Globally, many countries don’t have enough donated blood to meet their needs, a recent study suggests.
The World Health Organization (WHO) recommends that for every 1,000 people in any country, 10 to 20 blood donations are needed to provide adequate supplies. Blood transfusions save lives and improve health, and the WHO says ensuring a safe and adequate supply of blood should be an integral part of every country’s national health care policy.
But the study of the blood supply and demands for transfusions based on common health issues in 195 countries found that 119 of them may not have enough blood to meet the population’s needs.
“As more people are able to access care in low and middle income countries, the demand for blood transfusions will increase further, and - without financial, structural and regulatory support - will widen the gap we’ve uncovered between global supply and demand of blood,” said Dr. Meghan Delaney, a co-author of the study and a researcher at Children’s National Hospital in Washington, D.C.
The study is the first to estimate the gap between global supply and demand of blood based on country-specific medical needs, her team writes in the Lancet Haematology.
“Other studies have focused on blood safety, such as the risk of transmitting infections such as HIV, but ours is the first to identify where the most critical shortages lie, and therefore where the most work needs to be done by governments to increase donation, scale-up transfusion services and develop alternatives,” said co-author Christina Fitzmaurice from the University of Washington.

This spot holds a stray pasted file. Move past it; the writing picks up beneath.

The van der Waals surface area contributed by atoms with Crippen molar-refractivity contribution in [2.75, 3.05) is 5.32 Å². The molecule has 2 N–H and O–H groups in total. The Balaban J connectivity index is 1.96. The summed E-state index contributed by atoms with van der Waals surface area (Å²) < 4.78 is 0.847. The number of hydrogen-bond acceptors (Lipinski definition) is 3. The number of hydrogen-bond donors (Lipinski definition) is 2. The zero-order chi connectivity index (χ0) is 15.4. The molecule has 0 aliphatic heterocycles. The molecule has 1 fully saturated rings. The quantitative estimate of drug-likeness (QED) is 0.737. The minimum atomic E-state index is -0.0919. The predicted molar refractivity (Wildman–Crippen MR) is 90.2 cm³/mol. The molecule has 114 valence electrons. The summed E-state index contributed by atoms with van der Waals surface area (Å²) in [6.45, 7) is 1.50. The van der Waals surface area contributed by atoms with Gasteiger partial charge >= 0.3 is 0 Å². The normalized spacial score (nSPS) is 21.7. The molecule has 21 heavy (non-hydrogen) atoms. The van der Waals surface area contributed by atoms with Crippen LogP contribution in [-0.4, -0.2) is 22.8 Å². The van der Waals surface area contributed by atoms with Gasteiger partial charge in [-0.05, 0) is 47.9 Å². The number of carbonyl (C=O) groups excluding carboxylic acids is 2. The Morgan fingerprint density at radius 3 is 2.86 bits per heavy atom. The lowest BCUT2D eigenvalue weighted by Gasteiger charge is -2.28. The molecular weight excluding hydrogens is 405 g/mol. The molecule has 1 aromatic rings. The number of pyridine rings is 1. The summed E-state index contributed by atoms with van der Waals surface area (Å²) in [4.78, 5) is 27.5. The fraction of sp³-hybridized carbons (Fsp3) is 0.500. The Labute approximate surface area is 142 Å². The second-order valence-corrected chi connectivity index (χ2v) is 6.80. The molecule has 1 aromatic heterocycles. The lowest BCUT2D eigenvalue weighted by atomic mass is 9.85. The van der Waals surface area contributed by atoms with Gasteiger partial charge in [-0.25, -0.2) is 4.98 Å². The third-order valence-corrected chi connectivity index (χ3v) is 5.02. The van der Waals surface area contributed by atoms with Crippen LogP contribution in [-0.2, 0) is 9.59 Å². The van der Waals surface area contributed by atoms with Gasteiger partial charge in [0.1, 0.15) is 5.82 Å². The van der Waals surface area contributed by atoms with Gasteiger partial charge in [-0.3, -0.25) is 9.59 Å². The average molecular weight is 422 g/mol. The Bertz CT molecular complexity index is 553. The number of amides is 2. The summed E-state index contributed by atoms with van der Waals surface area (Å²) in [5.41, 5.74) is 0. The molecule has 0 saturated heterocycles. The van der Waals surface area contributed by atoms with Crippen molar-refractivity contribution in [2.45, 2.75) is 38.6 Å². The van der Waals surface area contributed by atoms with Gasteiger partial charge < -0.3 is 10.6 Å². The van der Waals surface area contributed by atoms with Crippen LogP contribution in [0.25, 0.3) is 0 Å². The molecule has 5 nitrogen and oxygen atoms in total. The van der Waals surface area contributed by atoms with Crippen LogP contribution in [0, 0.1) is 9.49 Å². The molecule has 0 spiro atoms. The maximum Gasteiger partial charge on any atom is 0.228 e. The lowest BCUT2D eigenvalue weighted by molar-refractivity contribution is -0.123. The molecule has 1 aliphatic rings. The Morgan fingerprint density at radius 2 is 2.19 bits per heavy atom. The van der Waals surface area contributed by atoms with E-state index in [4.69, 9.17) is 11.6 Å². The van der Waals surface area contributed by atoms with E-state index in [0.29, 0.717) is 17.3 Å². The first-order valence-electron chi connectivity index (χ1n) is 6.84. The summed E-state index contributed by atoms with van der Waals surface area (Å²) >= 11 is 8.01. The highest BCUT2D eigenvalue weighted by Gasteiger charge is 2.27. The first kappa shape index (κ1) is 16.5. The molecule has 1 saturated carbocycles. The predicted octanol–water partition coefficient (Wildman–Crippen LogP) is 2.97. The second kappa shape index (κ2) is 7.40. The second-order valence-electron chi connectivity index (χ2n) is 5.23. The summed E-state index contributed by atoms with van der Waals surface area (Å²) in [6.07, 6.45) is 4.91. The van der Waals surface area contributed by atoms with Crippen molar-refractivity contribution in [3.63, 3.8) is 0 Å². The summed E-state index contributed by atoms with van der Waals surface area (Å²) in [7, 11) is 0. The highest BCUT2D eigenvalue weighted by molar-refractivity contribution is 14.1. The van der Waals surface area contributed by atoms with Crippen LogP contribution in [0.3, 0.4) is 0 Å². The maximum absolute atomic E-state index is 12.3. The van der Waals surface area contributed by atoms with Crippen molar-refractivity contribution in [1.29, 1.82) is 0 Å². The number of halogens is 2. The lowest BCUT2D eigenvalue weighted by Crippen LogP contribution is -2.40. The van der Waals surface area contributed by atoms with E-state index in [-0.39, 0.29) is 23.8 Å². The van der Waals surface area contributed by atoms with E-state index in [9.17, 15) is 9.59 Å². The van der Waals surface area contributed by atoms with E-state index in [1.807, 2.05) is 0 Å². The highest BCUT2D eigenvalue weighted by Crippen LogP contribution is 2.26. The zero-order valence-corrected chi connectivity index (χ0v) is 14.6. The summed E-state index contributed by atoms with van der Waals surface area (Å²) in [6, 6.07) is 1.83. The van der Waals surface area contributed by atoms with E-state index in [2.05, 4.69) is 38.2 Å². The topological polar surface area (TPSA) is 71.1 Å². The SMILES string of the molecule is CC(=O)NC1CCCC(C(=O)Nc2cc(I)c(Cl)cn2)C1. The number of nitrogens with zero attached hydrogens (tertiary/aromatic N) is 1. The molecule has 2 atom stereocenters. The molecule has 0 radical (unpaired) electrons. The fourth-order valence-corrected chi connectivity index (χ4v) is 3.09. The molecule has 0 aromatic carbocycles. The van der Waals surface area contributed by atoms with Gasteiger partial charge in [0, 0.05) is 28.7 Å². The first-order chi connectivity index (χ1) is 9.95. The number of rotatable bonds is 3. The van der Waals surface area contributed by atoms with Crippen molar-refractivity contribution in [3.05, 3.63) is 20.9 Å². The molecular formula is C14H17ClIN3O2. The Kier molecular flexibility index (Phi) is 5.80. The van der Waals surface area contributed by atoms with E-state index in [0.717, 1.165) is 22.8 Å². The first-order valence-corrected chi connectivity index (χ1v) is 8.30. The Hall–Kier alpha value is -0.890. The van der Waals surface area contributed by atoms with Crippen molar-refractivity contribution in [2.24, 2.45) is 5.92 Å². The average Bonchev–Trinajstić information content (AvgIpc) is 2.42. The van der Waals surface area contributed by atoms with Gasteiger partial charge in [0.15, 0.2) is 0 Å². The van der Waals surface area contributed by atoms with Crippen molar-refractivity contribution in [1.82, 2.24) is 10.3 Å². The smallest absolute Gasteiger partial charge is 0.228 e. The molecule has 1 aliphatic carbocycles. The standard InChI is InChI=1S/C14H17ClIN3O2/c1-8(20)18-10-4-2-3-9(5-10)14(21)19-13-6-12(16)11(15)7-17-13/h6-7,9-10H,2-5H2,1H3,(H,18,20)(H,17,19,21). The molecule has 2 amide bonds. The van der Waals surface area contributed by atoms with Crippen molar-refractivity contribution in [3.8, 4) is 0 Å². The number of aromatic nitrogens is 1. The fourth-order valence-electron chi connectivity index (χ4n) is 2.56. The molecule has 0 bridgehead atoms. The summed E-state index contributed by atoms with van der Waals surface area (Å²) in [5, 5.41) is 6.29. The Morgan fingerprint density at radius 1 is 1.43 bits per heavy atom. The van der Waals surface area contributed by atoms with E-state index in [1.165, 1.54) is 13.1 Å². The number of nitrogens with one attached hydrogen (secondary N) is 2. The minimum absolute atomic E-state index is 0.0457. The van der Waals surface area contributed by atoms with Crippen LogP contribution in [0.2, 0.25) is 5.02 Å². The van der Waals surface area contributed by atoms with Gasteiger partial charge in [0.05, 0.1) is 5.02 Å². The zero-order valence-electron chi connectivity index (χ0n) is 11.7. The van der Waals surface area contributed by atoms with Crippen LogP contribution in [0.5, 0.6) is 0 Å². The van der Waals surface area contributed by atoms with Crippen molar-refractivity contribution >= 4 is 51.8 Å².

To calculate the availability of blood worldwide, the researchers used data from a WHO survey on transfusion practices between 2011 and 2013, to which 180 of 195 countries responded.
To estimate how this compared to each country’s needs, they calculated the amount of blood needed for 20 different medical conditions based on U.S. data from 2000 to 2014. They also calculated the prevalence of these conditions in each country and then estimated how much blood would be needed to provide a transfusion to every patient in need.
The total global blood supply was estimated to be around 272 million units. However, the total global demand in 2017 was approximately 303 million units - a shortfall of around 30 million units. Across the 119 countries with insufficient supply, the shortfall totaled more than 100 million units, which was equal to around 1,849 units per 100,000 people.
In most high-income countries, supply could meet demand, but not in many low-income countries.
Lower income countries had relatively low demand compared to high-income countries, which can be attributed to a lower disease burden from injuries and chronic diseases. However, these countries also had the greatest estimated shortfalls in supply. The supply of whole blood and of the three components derived from it - red blood cells, platelets and plasma - therefore varied sharply between countries.
To meet demand in 2017, assuming that around 1.5 units of blood components can be derived from a donation, 40 countries would require more than 30 donations per 1,000 of the population, rather than the WHO target of 10-20, researchers estimated.
One limitation of the study is that researchers based their estimates on ideal blood transfusion practices in the U.S., which might not reflect what would happen elsewhere, particularly in countries where neglected tropical diseases, malaria, and pregnancy and childbirth complications are more severe, researchers note.
Still, the results underscore the importance of a safe and secure blood supply and the unmet needs in many parts of the world, Thierry Burnouf of Taipei Medical University in Taiwan, writes in an editorial accompanying the study.
“Substantial differences in the availability, safety, and quality of blood still exist around the world,” Burnouf writes.